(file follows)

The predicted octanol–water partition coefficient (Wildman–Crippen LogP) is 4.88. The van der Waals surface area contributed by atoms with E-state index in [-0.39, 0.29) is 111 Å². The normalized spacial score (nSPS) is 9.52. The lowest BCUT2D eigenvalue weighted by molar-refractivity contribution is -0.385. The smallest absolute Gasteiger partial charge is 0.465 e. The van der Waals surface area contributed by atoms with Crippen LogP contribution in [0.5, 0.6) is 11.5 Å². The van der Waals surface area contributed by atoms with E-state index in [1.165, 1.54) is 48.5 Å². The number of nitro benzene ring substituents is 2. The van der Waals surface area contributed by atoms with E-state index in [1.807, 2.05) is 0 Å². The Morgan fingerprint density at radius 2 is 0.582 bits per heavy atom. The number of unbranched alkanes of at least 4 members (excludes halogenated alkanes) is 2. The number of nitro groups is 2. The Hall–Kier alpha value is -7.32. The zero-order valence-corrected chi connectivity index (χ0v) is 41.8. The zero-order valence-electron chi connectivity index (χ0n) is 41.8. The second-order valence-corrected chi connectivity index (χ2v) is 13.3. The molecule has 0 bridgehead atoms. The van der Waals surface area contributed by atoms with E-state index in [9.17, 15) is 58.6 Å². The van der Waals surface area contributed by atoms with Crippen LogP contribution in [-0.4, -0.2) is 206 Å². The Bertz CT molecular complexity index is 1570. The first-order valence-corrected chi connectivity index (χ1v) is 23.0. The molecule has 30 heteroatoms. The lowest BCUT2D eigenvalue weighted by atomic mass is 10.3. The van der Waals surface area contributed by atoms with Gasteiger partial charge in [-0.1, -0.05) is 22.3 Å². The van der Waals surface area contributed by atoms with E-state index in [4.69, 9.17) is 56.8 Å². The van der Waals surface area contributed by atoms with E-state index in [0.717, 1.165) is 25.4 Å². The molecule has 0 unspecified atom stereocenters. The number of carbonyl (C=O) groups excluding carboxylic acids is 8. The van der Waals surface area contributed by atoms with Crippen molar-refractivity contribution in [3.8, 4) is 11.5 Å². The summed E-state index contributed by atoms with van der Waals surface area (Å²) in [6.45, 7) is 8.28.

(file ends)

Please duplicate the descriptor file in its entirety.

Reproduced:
The predicted octanol–water partition coefficient (Wildman–Crippen LogP) is 4.88. The van der Waals surface area contributed by atoms with E-state index in [-0.39, 0.29) is 111 Å². The normalized spacial score (nSPS) is 9.52. The lowest BCUT2D eigenvalue weighted by molar-refractivity contribution is -0.385. The smallest absolute Gasteiger partial charge is 0.465 e. The van der Waals surface area contributed by atoms with Crippen LogP contribution in [0.5, 0.6) is 11.5 Å². The van der Waals surface area contributed by atoms with E-state index in [1.165, 1.54) is 48.5 Å². The number of nitro benzene ring substituents is 2. The van der Waals surface area contributed by atoms with E-state index in [1.807, 2.05) is 0 Å². The Morgan fingerprint density at radius 2 is 0.582 bits per heavy atom. The number of unbranched alkanes of at least 4 members (excludes halogenated alkanes) is 2. The number of nitro groups is 2. The Hall–Kier alpha value is -7.32. The zero-order valence-corrected chi connectivity index (χ0v) is 41.8. The zero-order valence-electron chi connectivity index (χ0n) is 41.8. The second-order valence-corrected chi connectivity index (χ2v) is 13.3. The molecule has 0 bridgehead atoms. The van der Waals surface area contributed by atoms with E-state index in [9.17, 15) is 58.6 Å². The van der Waals surface area contributed by atoms with Crippen LogP contribution in [-0.4, -0.2) is 206 Å². The Bertz CT molecular complexity index is 1570. The first-order valence-corrected chi connectivity index (χ1v) is 23.0. The molecule has 30 heteroatoms. The lowest BCUT2D eigenvalue weighted by atomic mass is 10.3. The van der Waals surface area contributed by atoms with Gasteiger partial charge in [-0.1, -0.05) is 22.3 Å². The van der Waals surface area contributed by atoms with E-state index in [4.69, 9.17) is 56.8 Å². The van der Waals surface area contributed by atoms with E-state index in [0.717, 1.165) is 25.4 Å². The molecule has 0 unspecified atom stereocenters. The number of carbonyl (C=O) groups excluding carboxylic acids is 8. The van der Waals surface area contributed by atoms with Crippen molar-refractivity contribution in [3.8, 4) is 11.5 Å². The summed E-state index contributed by atoms with van der Waals surface area (Å²) in [6.45, 7) is 8.28.